Friday, July 4, 2014

Remembering Kelley Williams-Bolar, Congresswoman Fudge introduces bill on achievement gap and in response to Ohio's unconstitutional public school funding formula that hurts Black, poor children, school funding issue in Ohio not soundly raised by mainstream media or the Black community in race for governor between Kasich and FitzGerald, Rev Al Sharpton comments, Sharpton had recommended that Governor Kasich push for the state legislature to comply with Ohio Supreme Court's order to revise unconstitutional school funding formula


Congresswoman Marcia L. Fudge (D-OH), who
also chairs the Congressional Black Caucus of
Blacks in Congress
By Kathy Wray Coleman, editor-in-chief, Cleveland Urban News. Com and The Cleveland Urban News.Com Blog, Ohio's Most Read Online Black Newspaper and Newspaper Blog, Tel: (216) 659-0473 Kathy Wray Coleman is  a community activist and 20 year investigative journalist who trained for 17 years at the Call and Post Newspaper in Cleveland, Ohio.  (www.clevelandurbannews.com) / (www.kathywraycolemanonlinenewsblog.com)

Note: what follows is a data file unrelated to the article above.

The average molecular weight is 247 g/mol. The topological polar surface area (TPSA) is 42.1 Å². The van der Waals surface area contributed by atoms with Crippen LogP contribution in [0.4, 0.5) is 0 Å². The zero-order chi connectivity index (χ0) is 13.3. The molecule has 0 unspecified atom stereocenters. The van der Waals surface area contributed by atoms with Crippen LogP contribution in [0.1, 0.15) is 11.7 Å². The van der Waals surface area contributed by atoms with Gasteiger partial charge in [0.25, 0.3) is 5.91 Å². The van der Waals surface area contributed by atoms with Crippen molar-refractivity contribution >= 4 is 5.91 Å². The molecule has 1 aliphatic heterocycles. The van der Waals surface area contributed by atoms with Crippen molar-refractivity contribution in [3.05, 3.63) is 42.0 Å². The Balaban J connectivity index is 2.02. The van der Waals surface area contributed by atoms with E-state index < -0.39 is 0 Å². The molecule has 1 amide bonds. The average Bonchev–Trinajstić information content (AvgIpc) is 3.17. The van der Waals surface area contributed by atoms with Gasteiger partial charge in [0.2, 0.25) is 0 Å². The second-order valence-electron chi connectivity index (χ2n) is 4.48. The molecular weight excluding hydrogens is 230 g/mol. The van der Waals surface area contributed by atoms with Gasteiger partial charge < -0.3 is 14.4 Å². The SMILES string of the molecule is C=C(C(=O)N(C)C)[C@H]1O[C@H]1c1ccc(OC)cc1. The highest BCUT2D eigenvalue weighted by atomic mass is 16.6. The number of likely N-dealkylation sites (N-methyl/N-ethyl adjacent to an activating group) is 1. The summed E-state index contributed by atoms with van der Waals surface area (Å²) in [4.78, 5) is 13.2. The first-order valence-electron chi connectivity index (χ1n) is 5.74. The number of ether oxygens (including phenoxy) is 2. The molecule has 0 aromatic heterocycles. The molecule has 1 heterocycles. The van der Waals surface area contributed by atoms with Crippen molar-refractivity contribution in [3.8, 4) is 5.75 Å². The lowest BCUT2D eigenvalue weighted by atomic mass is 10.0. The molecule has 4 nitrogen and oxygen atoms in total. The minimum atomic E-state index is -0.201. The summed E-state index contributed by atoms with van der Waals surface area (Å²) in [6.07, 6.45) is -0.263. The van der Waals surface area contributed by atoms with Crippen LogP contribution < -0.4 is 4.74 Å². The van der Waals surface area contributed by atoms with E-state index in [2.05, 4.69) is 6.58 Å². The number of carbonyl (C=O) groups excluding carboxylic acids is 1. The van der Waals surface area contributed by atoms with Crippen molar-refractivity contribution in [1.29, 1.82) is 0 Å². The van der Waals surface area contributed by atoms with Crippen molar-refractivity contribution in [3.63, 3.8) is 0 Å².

U.S. Senator Jack Reed, a  Rhode Island Democrat

Civil Rights activist and MSNBC Commentator The Reverend Al Sharpton, also president of the National Action Network
Incumbent Ohio Governor
John Kasich (R-OH)
Cuyahoga County Executive Ed FitzGerald, the Democratic nominee for Ohio governor
Kelley Williams -Bolar, a single Black and poor parent who resided in a housing project in Akron, Ohio, a city some 30 miles south of Cleveland. She was jailed for nine days in 2011 for sending her two daughters, one a third grader at the time, and the other in junior high,  to a neighboring and better school district. The case drew national attention and support from Civil Rights Activist The Rev. Al Sharpton. Ohio Gov John Kaisch subsequently reduced the mother's felony convictions for lying on school applications in the case to misdemeanors via a partial pardon, a case that highlights Ohio's unconstitutional public school funding system, one deemed by the Ohio Supreme Court in DeRolph vs. State of Ohio as just that, unconstitutional.  Then 42-years-old, Williams was an Akron public school teacher's aide and college student seeking to become a teacher at the time. 



By Kathy Wray Coleman, editor-in-chief, Cleveland Urban News. Com and The Cleveland Urban News.Com Blog, Ohio's Most Read Online Black Newspaper and Newspaper Blog, Tel: (216) 659-0473 Kathy Wray Coleman is  a community activist and 20 year investigative journalist who trained for 17 years at the Call and Post Newspaper in Cleveland, Ohio.  (www.clevelandurbannews.com) / (www.kathywraycolemanonlinenewsblog.com)